Mike Schutz, General Manager of Microsoft Product Marketing for the Server and Tools Group, talks about the collaboration between these strategic partners and the benefits customers can expect in a new video entitled NEC and Microsoft: Delivering Open, Standards-based SDN for Cloud. NEC is looking forward to demonstrating the technology at Microsoft TechEd May 12-15 in Houston, TX.

As a re-cap, here are key benefits customers can expect from this award-winning SDN solution:

  • Radically speeds network provisioning and configuration
  • Control data center traffic flow on a granular level, including dynamic, supplication-centric security policy for reduced OpEx and CapEx
  • Apply business policy consistently and automatically across the compute and network infrastructure for greater responsiveness to the business
  • Increase network visibility for greater manageability and accelerated troubleshooting
  • Enable isolated, secure multi-tenant networks for private clouds to meet compliance and service level goals
  • Improve throughput with the server and across the network fabric
  • Reduce power and footprint over traditional networks, with savings up to 80%
  • Scales to thousands of virtual networks, and hundreds of thousands of VMs
  • Provide an open, standards-based architecture for investment protection
  • Add, move or change virtual and physical networks in seconds from Microsoft System Center Virtual Machine Manager, shaving days or weeks from traditional deployment models

For more information, go to necam.com/sdn, or customers can contact either NEC or their Microsoft reseller for further information.


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Joey Hudy has been described as many things, including one of the 10 most brilliant kids in the world. He is a self-described “Maker” or someone who designs and builds things on his own time. Joey’s infamous “extreme marshmallow canon” made news when he launched a marshmallow across the East Room during the 2012 White House Science Fair. Another milestone for Joey is being appointed the youngest intern at Intel. At 16 years old, he has already achieved multiple accomplishments, including a solar-powered computer he submitted at another science fair. It’s that type of innovative thinking that helped Intel CEO Brian Krzanich hire Joey when they met at the Rome Maker Faire. Joey even has a personal credo that he has on business cards he passes out - “Don’t be bored, make something.” We couldn’t agree more, Joey.

Much like Joey, NEC also believes in “building something,” and we are also joined Intel recently when it released the new Intel® Xeon® processor E7 v2 product family. It’s the innovation of those chips that supports NEC’s latest enterprise server – the Express5800/A2000 (A2000) series server – providing a new class of server that manages big data projects, among others. In fact, the A2000 series server offers RISC-class availability, and is at least twice as fast as previous enterprise servers, making it ideally suited for enterprise mission-critical use.

Build with Innovation in Mind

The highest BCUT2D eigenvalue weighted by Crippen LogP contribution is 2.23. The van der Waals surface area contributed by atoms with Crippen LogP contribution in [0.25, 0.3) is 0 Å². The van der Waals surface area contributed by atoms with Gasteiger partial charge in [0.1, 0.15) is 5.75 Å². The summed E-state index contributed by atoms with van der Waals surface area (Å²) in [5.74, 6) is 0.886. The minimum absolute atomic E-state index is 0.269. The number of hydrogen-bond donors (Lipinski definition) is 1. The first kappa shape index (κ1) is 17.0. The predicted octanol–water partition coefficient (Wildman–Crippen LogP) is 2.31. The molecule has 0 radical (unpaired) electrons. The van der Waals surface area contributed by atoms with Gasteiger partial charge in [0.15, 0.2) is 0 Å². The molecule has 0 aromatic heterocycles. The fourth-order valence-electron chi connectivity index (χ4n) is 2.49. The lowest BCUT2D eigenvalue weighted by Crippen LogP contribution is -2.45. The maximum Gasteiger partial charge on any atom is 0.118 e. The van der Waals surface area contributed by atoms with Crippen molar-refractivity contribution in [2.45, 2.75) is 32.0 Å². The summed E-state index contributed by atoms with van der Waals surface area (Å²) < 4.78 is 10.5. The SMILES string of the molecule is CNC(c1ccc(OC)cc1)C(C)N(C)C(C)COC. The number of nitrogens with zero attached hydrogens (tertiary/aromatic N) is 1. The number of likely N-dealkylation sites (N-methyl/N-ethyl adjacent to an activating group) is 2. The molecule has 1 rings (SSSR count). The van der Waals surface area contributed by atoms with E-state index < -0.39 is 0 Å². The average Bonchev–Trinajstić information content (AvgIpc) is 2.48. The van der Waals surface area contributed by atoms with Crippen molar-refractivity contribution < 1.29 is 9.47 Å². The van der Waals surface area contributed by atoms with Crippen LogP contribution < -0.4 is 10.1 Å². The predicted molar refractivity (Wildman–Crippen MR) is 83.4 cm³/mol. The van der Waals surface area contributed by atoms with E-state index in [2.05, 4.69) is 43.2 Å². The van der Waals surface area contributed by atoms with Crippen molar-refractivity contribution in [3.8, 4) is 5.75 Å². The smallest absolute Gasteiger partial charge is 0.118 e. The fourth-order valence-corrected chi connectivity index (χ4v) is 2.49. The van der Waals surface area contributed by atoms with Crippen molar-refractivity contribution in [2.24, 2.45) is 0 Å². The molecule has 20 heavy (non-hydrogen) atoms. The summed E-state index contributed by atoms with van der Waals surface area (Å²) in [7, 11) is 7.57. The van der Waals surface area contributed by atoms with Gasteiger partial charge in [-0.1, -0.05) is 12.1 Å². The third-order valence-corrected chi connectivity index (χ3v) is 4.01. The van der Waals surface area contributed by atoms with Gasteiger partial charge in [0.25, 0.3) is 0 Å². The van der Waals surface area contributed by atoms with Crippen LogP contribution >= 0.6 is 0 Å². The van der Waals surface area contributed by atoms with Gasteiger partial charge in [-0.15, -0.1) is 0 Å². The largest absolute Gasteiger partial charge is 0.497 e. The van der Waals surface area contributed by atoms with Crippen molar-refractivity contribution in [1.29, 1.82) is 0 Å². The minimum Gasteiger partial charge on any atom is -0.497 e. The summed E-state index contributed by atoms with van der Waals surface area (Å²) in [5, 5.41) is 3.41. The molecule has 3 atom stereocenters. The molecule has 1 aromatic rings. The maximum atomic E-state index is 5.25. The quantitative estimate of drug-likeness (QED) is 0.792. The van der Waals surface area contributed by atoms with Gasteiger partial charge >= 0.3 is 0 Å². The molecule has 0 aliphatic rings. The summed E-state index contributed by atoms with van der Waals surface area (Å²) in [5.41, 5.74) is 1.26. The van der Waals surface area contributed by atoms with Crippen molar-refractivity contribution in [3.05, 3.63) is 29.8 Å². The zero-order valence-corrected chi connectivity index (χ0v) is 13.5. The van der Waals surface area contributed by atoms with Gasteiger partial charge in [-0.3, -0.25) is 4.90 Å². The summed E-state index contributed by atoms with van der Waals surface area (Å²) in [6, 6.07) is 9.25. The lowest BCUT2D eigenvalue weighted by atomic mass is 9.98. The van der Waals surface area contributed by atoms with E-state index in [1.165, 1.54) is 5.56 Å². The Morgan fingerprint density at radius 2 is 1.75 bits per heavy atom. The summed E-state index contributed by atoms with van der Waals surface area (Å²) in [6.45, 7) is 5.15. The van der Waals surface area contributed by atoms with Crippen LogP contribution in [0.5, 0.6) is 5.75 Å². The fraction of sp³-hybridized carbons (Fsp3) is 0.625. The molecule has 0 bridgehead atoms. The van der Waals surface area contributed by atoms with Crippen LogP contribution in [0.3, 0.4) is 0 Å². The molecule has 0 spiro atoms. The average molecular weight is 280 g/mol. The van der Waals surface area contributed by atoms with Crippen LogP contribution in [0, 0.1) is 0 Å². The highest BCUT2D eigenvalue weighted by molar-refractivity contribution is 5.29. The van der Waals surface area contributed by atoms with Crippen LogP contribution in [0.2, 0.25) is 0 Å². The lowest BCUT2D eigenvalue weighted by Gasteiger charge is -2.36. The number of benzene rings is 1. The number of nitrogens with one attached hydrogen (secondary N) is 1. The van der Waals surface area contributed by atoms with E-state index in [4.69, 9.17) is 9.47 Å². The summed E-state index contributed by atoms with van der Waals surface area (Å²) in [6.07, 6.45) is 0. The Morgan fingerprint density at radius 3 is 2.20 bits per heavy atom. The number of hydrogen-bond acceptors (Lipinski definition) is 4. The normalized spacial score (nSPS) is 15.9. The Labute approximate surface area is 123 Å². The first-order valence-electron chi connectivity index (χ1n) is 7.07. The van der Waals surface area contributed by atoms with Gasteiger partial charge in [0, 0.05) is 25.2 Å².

When the NEC team makes a decision to “build something,” our standard is to empower it with innovation. The reality is that developing a new line of servers is certainly important to helping our clients’ growth, but it is even more powerful if we can help them reach new heights by combining technology for rapid transformation of their data centers, including virtualization. This is certainly the case when you combine the A2000 series server and software-defined networking (SDN).

With the advent of cloud technology and the continued need to process larger amounts of mission- critical data, it became time to rethink networking. NEC’s SDN offerings leverage the OpenFlow protocol in the ProgrammableFlow® networking suite. Combining SDN and the A2000 series server provides both server and networking virtualization that addresses the inherent challenge of inflexibility found in many IT data centers today.

Now, it is feasible to virtualize tier 1 applications with confidence. With its enhanced featured set, the A2000 series server provides excellent uptime and predictive failure analysis tools so that thresholds are continually monitored and SLAs are met.

It is this combination that intrigued NEC customer Edgenet, Inc., which collects, optimizes, and distributes data used by online retailers, search engines and consumers. Its systems process data for millions of products. Mike Steineke, VP of IT at Edgenet, had this to say:

“When you run applications that are mission critical and have high SLAs, it’s essential that hardware used in the infrastructure design mitigates the risk of downtime. NEC’s server architecture and engineering design were the biggest influence on our decision,” said Steineke. “The A2000 series server is engineered to offer advanced RAS features, such as redundant service processors or increased number of enhanced I/O slots, which Edgenet needs to provide continuous operation and performance. We are looking forward to combining the A2000 series server and ProgrammableFlow technology integrated with Microsoft’s SCVMM and Hyper-V to deliver improved management, reporting, quality-of-service, and dedicated resources for customer facing applications. It is this type of comprehensive solution offering that puts NEC at a level ahead of the competition.”